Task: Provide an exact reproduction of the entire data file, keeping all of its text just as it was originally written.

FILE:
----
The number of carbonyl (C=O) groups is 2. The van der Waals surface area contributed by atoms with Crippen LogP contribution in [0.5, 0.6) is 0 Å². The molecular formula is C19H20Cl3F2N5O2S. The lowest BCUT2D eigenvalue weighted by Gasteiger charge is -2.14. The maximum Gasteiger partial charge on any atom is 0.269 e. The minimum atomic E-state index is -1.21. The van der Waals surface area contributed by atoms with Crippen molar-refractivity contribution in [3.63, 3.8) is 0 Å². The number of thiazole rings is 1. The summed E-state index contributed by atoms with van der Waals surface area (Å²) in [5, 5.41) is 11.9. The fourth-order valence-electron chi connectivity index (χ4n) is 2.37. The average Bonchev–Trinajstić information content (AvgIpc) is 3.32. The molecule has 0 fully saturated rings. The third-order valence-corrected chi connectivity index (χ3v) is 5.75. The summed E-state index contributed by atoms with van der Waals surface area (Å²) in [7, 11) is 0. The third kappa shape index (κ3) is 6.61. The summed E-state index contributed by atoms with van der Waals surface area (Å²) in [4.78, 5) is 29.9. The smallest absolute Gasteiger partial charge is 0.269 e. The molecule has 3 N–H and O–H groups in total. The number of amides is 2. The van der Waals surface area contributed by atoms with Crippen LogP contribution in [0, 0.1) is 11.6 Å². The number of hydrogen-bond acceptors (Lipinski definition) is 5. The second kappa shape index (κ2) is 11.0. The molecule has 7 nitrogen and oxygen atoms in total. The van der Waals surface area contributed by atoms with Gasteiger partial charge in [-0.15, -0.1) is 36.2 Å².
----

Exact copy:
The number of carbonyl (C=O) groups is 2. The van der Waals surface area contributed by atoms with Crippen LogP contribution in [0.5, 0.6) is 0 Å². The molecular formula is C19H20Cl3F2N5O2S. The lowest BCUT2D eigenvalue weighted by Gasteiger charge is -2.14. The maximum Gasteiger partial charge on any atom is 0.269 e. The minimum atomic E-state index is -1.21. The van der Waals surface area contributed by atoms with Crippen molar-refractivity contribution in [3.63, 3.8) is 0 Å². The number of thiazole rings is 1. The summed E-state index contributed by atoms with van der Waals surface area (Å²) in [5, 5.41) is 11.9. The fourth-order valence-electron chi connectivity index (χ4n) is 2.37. The average Bonchev–Trinajstić information content (AvgIpc) is 3.32. The molecule has 0 fully saturated rings. The third-order valence-corrected chi connectivity index (χ3v) is 5.75. The summed E-state index contributed by atoms with van der Waals surface area (Å²) in [7, 11) is 0. The third kappa shape index (κ3) is 6.61. The summed E-state index contributed by atoms with van der Waals surface area (Å²) in [4.78, 5) is 29.9. The smallest absolute Gasteiger partial charge is 0.269 e. The molecule has 3 N–H and O–H groups in total. The number of amides is 2. The van der Waals surface area contributed by atoms with Crippen LogP contribution in [0, 0.1) is 11.6 Å². The number of hydrogen-bond acceptors (Lipinski definition) is 5. The second kappa shape index (κ2) is 11.0. The molecule has 7 nitrogen and oxygen atoms in total. The van der Waals surface area contributed by atoms with Gasteiger partial charge in [-0.15, -0.1) is 36.2 Å².